How to Join Text from Several Cells in Excel using TEXTJOIN

I wrote an article a few years ago about how you can join data from different columns, and add a comma between each part. It was quite tricky, especially if we had some empty cells, so we ended up with a long formula with SUBSTITUTE, TRIM and CONCATENATE.

If you have Excel 2019 or Office 365, there is an easier way: The TEXTJOIN function.

Here’s the same dataset that I used in the previous article, and the result we want in the column to the right:

READ MORE

How and Why you should use a Logarithmic Scale in an Excel Diagram

Look at the diagrams below – they show the same numbers, but the vertical scales, the y-axis, are different. In this example we see how $1,000 grows to almost $300,000 in 50 years with a 12% yearly return.

The blue diagram has a linear scale on the y-axis, so the distance between 0 and 50,000 is the same as the distance between 200,000 and 250,000. The yellow diagram has a logarithmic scale with base 10, which means that each interval is increased by a factor of 10. Read more to find out how to do this in Excel, and why you may or may not want to use a logarithmic scale:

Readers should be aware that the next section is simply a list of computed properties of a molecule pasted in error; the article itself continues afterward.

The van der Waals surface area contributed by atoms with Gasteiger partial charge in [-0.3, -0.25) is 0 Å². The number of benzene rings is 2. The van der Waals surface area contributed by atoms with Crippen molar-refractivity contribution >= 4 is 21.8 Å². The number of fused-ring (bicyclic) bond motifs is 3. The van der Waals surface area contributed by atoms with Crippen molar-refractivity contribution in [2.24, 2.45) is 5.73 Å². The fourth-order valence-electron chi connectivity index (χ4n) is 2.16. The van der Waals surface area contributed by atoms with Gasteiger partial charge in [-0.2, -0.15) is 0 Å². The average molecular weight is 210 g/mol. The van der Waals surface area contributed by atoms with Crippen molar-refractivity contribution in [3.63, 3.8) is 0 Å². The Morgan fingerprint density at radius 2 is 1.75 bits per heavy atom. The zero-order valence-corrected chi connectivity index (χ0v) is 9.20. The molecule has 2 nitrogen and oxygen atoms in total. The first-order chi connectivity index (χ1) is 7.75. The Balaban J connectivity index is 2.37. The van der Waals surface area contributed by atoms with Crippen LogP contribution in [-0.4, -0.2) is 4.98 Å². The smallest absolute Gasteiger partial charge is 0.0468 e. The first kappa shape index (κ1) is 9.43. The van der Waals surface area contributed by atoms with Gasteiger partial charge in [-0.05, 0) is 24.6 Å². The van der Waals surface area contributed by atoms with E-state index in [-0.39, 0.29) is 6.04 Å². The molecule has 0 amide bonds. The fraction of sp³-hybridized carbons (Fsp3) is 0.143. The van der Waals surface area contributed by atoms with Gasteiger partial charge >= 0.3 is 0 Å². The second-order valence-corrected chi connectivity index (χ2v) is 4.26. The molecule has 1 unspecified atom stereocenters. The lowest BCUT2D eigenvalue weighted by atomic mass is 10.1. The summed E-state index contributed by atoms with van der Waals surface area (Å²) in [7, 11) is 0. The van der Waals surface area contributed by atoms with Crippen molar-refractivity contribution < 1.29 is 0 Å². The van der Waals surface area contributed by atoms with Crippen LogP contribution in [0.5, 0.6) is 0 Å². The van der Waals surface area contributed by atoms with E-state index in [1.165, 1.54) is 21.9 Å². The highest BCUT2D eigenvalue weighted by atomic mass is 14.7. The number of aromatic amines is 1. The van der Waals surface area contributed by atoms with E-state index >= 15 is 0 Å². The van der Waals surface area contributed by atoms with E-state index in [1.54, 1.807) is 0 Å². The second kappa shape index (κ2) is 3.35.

READ MORE

How to use Excel to validate a dataset according to Benford’s Law

Benford’s Law describes the phenomenon that in a large dataset, the leading digit of each number does not occur with the intuitively expected probability of 1:9 (11.1%), but rather with a much larger probability for the smaller numbers. For more details on Benfords’s Law, you can read the Wikipedia Article about it, but keep on reading here if you want to learn how to use Excel to check if a dataset is consistent with it. It’s very easy!

For this example I have used population data for all the counties of the United States from census.gov:

READ MORE

How to handle parts per million, basis points and per mille in Excel

Excel has built-in functionality to handle percent (%), but there is no automatic way to calculate parts per million, basis points, permyriad or per mille in Excel. It is easy to calculate though, but let’s start with the definitions:

And here’s how to apply it:

READ MORE

Today’s shortcut: Scroll sideways with PageUp and PageDown in Excel

We all know how to scroll one screen down in Word, Excel or almost any other application: Simply press the Page Down key. But in Excel we often want to scroll sideways too, and here’s how to do it:

Scroll one screen to the right: Alt + Page Down

Scroll one screen to the left: Alt + Page Up

EasyExcel_44_Scroll_sideways

More shortcuts in Excel:

Are you using a non-English version of Excel? Click here for translations of the 100 most common functions.